Anachronistic Dyschronia

Anachronistic Dyschronia, Installation.

Pondering on nothing, wondering why I so often feel, as some might say, “a bit under the weather.” Wish I could fathom the things that are so unclear. This is my own personal statement. As personal as it gets.

Some days I am content. Gregarious. Jocose. Sanguine. Other days I am not sure how I feel. Every thought, every choice, every action seems to affect my mentality and trigger my depression. I feel discombobulated by own personal issues and the state of the world. I get stuck. I rally. I regress. I regroup. Such is the state of my life. A continuous repetition of ups and mostly downs. This is the slow cancellation of my future.

The socio-political economic culture of the present day is out of sync; lived experiences don’t coincide with popular narratives; things simply don’t add up. Our collective mental health is at stake. Utopia itself has become an anachronism. Dystopic idealism (an oxymoron of the first order) appears to be holding sway. Understanding what something means requires the capacity to see it for what it is. Design makes ideas manifest in form. Like the poet who gives voice to the ineffable, the designer lifts the veil on the (as yet) unseen. So, what does the state of our mental health look like when viewed through the lens of cultural gaps, time, lost futures, and my own cognition? How can design articulate the strains we are under, the sheer force and physicality of what ails us, and unravel the unknown, or the known? Mental health is political, though it resides in the personal. My work as a designer aims to activate community around this serious societal issue.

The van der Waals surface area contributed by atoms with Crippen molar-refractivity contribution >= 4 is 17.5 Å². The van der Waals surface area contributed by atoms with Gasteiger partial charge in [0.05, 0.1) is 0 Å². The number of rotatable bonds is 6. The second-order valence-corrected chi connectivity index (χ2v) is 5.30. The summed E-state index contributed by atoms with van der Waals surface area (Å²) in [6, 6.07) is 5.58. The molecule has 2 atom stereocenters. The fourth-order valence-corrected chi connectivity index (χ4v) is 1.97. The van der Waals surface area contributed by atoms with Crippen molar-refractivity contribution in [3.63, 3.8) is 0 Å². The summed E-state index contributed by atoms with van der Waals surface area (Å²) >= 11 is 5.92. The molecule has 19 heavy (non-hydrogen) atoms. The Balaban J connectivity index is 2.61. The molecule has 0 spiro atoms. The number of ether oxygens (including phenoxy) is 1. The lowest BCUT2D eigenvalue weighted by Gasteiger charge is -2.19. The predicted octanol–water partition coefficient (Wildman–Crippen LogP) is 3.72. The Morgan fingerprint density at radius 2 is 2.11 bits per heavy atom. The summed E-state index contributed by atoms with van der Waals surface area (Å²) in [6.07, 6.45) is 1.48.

Anachronistic: An error in computing time or fixing dates; the erroneous reference of an event, circumstance, or custom to a wrong date. Said etymologically (like prochronism) of a date which is too early, but also used in terms of too late a date, distinguished as parachronism.

Dyschronia: Lack of comprehension, awareness, and ability to manipulate concepts of time. Not only can individuals be dyschromic; entire cultures may be lost in time. But like dyslexia or dyscalculia, dyschromia implies a confusion of concepts and symbology.

Anachronistic Dyschronia was completed as part of Christian's Senior Thesis project while attending UIC’s School of Design program.

Course Instructor: Pouya Ahmadi

Course Instructor: Meghan Ferrill

Host: UIC School of Design

Christian Ortiz
Project link